“I made the recent videos because I felt that God was calling me to share my story and I have learned a lot more since 2013,” she said.

Gordon said she is still friends with several of her former sorority sisters and the backlash hasn’t been that bad.

Lawrence Ross, the author of “The Divine Nine: The History of African American Fraternities and Sororities said he finds the use of social media to announce renouncement a “curious” phenomenon, “because your membership is an intensely personal thing.”

Author Lawrence Ross (#3) pledging Alpha Phi Alpha Fraternity in 1985 at the University of California, Berkeley.

Credit: Lawrence Ross

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Credit: Lawrence Ross

“I’m always a bit amused at someone thinking that their announcement has any greater meaning than amplifying their own choice,” said Ross, who pledged Alpha Phi Alpha in 1985 at the University of California, Berkeley.

“It would be like announcing that I’m no longer eating meat and I’m now a vegan. Sure, there may be a bunch of reasons behind this, but at the end of the day, the choice is mine and mine alone.”

‘Damn this treacherous flattery’

Black Greek organizations are not for everyone. In fact, for an outsider looking in, it can be a strange thing to see a bunch of college-educated Black men and women jumping around wearing Greek letters and identifying with Egyptian symbols.

Robert Watkins, 24, from Georgia Southern, dances for his fraternity Omega Psi Phi and others.

Credit: Elissa Eubanks / AJC

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Credit: Elissa Eubanks / AJC

But I am a witness to how they promote brotherhood and sisterhood, community service, leadership development, and academic excellence, while also enhancing personal growth, social networking, and community engagement.

That is how these spaces helped create the Black middle class and served as training grounds for some of Black America’s most gifted and influential minds, from former U.S. Congressman John Lewis, a member of Phi Beta Sigma, to Vice President Kamala Harris, a member of Alpha Kappa Alpha.

These groups have also included religious leaders like Bishop Vashti Murphy McKenzie, (Delta Sigma Theta); Bishop Leontine T. Kelly (Alpha Kappa Alpha); Rev. Martin Luther King Jr. (Alpha Phi Alpha); Rev. Jesse Jackson (Omega Psi Phi); Rev. Hosea Williams (Phi Beta Sigma); and Rev. Ralph David Abernathy (Kappa Alpha Psi).

In this April 3, 1968 file photo, the Rev. Martin Luther King Jr. stands with other civil rights leaders on the balcony of the Lorraine Motel in Memphis, Tenn., a day before he was assassinated at approximately the same place. From left are Hosea Williams, Jesse Jackson, King, and Ralph Abernathy. This photo often appears on social media with the words SIGMA, OMEGA, ALPHA and KAPPA to honor each of their Black Greek letter affiliations.
(AP Photo/Charles Kelly, File)


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In 1956, at Alpha Phi Alpha’s 50th-anniversary convention in Buffalo, New York, King told the brothers: “We need leaders not in love with money but in love with justice. Not in love with publicity but in love with humanity. Leaders who can subject their particular egos to the pressing urgencies of the great cause of freedom. God give us leaders. A time like this demands great leaders. Leaders whom the fog of life cannot chill, men whom the lust of office cannot buy. Leaders who have honor, leaders who will not lie. Leaders who will stand before a pagan god and damn his treacherous flattery.”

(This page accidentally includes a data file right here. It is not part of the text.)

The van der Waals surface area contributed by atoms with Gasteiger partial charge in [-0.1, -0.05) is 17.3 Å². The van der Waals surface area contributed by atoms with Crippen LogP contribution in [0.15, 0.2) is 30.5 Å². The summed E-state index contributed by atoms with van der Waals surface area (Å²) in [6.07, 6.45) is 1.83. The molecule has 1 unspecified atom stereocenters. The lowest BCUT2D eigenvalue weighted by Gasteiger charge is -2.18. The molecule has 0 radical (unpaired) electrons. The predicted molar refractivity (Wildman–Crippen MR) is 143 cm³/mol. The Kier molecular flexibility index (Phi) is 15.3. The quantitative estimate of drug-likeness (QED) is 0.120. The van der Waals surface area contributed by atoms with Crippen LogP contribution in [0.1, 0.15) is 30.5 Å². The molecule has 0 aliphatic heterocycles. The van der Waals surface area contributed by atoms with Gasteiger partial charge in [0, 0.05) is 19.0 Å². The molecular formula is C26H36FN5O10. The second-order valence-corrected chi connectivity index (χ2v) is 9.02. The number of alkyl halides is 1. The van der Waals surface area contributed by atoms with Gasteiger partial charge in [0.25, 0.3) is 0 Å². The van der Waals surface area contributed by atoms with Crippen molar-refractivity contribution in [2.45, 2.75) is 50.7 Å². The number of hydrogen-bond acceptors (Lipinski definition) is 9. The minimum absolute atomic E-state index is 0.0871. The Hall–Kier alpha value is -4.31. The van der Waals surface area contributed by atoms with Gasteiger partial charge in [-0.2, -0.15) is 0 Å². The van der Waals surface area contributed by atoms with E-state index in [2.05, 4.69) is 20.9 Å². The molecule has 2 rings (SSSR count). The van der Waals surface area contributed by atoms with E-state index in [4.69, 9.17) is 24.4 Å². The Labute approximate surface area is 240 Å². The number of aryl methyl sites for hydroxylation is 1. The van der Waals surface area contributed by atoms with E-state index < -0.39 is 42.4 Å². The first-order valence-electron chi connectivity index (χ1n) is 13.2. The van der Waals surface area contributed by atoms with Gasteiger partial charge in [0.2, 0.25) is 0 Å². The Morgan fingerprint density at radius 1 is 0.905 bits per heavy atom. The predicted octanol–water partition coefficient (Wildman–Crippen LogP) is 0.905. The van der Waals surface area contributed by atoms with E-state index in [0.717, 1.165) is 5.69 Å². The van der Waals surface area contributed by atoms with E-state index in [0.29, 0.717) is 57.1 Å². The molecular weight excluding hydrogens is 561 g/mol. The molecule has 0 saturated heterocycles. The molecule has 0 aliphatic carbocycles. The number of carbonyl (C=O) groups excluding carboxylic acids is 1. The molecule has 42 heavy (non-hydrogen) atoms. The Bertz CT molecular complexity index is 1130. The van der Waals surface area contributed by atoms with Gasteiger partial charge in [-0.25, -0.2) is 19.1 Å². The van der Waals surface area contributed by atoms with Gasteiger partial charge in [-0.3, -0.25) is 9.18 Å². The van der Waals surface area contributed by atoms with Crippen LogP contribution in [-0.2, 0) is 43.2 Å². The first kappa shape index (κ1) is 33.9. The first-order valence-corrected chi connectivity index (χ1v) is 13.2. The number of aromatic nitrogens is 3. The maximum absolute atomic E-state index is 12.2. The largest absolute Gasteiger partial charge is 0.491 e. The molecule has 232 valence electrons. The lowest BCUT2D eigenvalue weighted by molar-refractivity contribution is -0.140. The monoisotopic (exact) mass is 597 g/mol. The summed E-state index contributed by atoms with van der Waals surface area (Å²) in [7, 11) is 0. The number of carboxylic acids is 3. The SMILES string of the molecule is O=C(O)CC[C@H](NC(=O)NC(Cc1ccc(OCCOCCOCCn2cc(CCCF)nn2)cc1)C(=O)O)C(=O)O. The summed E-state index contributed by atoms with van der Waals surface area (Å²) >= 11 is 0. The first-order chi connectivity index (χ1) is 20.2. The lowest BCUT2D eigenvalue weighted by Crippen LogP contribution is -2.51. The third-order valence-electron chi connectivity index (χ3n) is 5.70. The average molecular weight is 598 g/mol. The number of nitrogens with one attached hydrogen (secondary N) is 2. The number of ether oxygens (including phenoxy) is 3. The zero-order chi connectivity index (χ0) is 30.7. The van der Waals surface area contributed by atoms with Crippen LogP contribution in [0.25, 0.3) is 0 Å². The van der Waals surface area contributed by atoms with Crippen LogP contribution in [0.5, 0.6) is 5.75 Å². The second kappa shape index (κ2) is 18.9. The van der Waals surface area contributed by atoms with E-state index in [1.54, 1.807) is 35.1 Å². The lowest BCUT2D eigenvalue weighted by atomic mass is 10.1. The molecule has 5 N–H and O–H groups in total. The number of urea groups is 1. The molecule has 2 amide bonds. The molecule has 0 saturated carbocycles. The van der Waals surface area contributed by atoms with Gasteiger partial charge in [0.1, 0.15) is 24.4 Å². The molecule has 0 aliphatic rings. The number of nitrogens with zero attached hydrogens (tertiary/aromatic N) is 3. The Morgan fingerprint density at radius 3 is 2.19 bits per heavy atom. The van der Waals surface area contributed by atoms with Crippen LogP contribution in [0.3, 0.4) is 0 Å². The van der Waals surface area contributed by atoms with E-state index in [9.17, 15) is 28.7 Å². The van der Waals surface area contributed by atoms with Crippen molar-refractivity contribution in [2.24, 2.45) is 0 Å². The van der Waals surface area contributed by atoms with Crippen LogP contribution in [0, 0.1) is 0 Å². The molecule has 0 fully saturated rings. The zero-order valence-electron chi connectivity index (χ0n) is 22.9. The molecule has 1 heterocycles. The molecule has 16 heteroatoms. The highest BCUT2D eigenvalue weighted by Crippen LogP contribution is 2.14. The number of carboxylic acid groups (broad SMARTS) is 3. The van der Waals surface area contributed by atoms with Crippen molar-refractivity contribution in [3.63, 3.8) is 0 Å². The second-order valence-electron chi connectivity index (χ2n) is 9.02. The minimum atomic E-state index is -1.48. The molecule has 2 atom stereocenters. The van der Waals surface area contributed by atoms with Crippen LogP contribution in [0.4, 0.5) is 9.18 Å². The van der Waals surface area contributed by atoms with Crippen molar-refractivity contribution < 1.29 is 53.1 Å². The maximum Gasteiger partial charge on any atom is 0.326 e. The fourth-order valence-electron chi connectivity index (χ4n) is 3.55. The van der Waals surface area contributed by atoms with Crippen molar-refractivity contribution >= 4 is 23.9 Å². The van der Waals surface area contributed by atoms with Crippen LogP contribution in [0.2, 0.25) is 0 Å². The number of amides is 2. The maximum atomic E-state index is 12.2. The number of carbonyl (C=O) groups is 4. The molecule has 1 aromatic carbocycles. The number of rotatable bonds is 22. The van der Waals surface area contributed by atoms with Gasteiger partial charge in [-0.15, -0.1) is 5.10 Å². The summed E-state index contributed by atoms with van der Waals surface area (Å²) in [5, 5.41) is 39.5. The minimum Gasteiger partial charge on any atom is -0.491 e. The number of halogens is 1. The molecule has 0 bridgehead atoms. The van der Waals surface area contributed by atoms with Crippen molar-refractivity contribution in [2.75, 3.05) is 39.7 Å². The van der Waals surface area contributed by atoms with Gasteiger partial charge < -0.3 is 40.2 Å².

The fraternity gave him the Alpha Award of Honor that night.

Tip of the iceberg

Parks, who became a member of Alpha Phi Alpha in 1997 and recently ran unsuccessfully for the fraternity’s general president position, said there seems to be a critical mass of people who have renounced their organizations over the last decade. He added that organizations who dismiss or ignore this recent phenomenon do so at “their own peril.”

Wake Forest School of Law professor Gregory Parks poses for a portrait in the Worrell Professional Center on Tuesday, October 11, 2022.

Credit: ©WFU/Ken Bennett

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Credit: ©WFU/Ken Bennett

“They are the tip of the iceberg of other members who have left D9 organizations but quietly. They also reflect a reality that D9 organizations long have had a significant issue around organizational commitment, retention, reclamation, and engagement of members,” Parks said. “I don’t think D9 organizations take seriously why members emotionally, psychologically, and physically disengage and walk away from our organizations.”

Ross, noting that there are millions of Black Greeks and thousands more on college campuses waiting to join, said these organizations will continue to survive and thrive despite the actions of a small handful who renounce.

But he has a warning.

“I do think we need to do a better job of screening aspirants prior to their initiation and find out if there are any potential inconsistencies between our organizations and the personal belief systems of the aspirant,” he said. “That would save everyone a lot of time. We only want those who want to be in our organizations. It is a choice, not a requirement to be a Divine Nine member.”

As it should be

Getting back to that brother of mine. Except for random, periodic sightings, most of us have not seen him in more than three decades.

However, he is in our group chat and chimes in from time to time to talk smack.

When my mother died in 2021, he was one of the main brothers who coughed up money for an amazing spray of flowers.

As far as we are concerned, he is still our brother.

We never asked him why he left and he never told us.

The reason and choices were his and his alone.

As it should be.